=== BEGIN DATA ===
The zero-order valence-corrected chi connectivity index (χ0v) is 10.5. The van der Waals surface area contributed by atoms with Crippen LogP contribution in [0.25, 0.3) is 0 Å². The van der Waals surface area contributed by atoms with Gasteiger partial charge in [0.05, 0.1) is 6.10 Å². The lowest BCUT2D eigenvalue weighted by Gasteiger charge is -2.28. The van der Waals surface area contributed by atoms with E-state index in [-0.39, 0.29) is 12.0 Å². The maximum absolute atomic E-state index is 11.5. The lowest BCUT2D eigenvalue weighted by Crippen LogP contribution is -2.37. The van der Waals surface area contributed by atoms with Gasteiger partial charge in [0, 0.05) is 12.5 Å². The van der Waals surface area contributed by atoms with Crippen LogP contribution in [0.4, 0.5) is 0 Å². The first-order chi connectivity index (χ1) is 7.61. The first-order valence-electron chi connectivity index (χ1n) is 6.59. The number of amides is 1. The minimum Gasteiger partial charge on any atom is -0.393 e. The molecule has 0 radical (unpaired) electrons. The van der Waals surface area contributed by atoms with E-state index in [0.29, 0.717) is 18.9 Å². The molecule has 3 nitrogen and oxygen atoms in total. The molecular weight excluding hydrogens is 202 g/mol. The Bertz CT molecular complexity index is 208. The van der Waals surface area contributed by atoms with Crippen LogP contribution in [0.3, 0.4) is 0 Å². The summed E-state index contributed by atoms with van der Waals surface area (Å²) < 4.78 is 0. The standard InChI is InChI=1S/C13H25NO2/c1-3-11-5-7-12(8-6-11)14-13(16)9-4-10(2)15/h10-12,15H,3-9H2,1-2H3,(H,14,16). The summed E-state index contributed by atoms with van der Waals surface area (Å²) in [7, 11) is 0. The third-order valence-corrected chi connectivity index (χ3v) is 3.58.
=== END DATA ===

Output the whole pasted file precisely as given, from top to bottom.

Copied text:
The zero-order valence-corrected chi connectivity index (χ0v) is 10.5. The van der Waals surface area contributed by atoms with Crippen LogP contribution in [0.25, 0.3) is 0 Å². The van der Waals surface area contributed by atoms with Gasteiger partial charge in [0.05, 0.1) is 6.10 Å². The lowest BCUT2D eigenvalue weighted by Gasteiger charge is -2.28. The van der Waals surface area contributed by atoms with E-state index in [-0.39, 0.29) is 12.0 Å². The maximum absolute atomic E-state index is 11.5. The lowest BCUT2D eigenvalue weighted by Crippen LogP contribution is -2.37. The van der Waals surface area contributed by atoms with Gasteiger partial charge in [0, 0.05) is 12.5 Å². The van der Waals surface area contributed by atoms with Crippen LogP contribution in [0.4, 0.5) is 0 Å². The first-order chi connectivity index (χ1) is 7.61. The first-order valence-electron chi connectivity index (χ1n) is 6.59. The number of amides is 1. The minimum Gasteiger partial charge on any atom is -0.393 e. The molecule has 0 radical (unpaired) electrons. The van der Waals surface area contributed by atoms with E-state index in [0.29, 0.717) is 18.9 Å². The molecule has 3 nitrogen and oxygen atoms in total. The molecular weight excluding hydrogens is 202 g/mol. The Bertz CT molecular complexity index is 208. The van der Waals surface area contributed by atoms with Crippen LogP contribution in [0.3, 0.4) is 0 Å². The summed E-state index contributed by atoms with van der Waals surface area (Å²) < 4.78 is 0. The standard InChI is InChI=1S/C13H25NO2/c1-3-11-5-7-12(8-6-11)14-13(16)9-4-10(2)15/h10-12,15H,3-9H2,1-2H3,(H,14,16). The summed E-state index contributed by atoms with van der Waals surface area (Å²) in [7, 11) is 0. The third-order valence-corrected chi connectivity index (χ3v) is 3.58.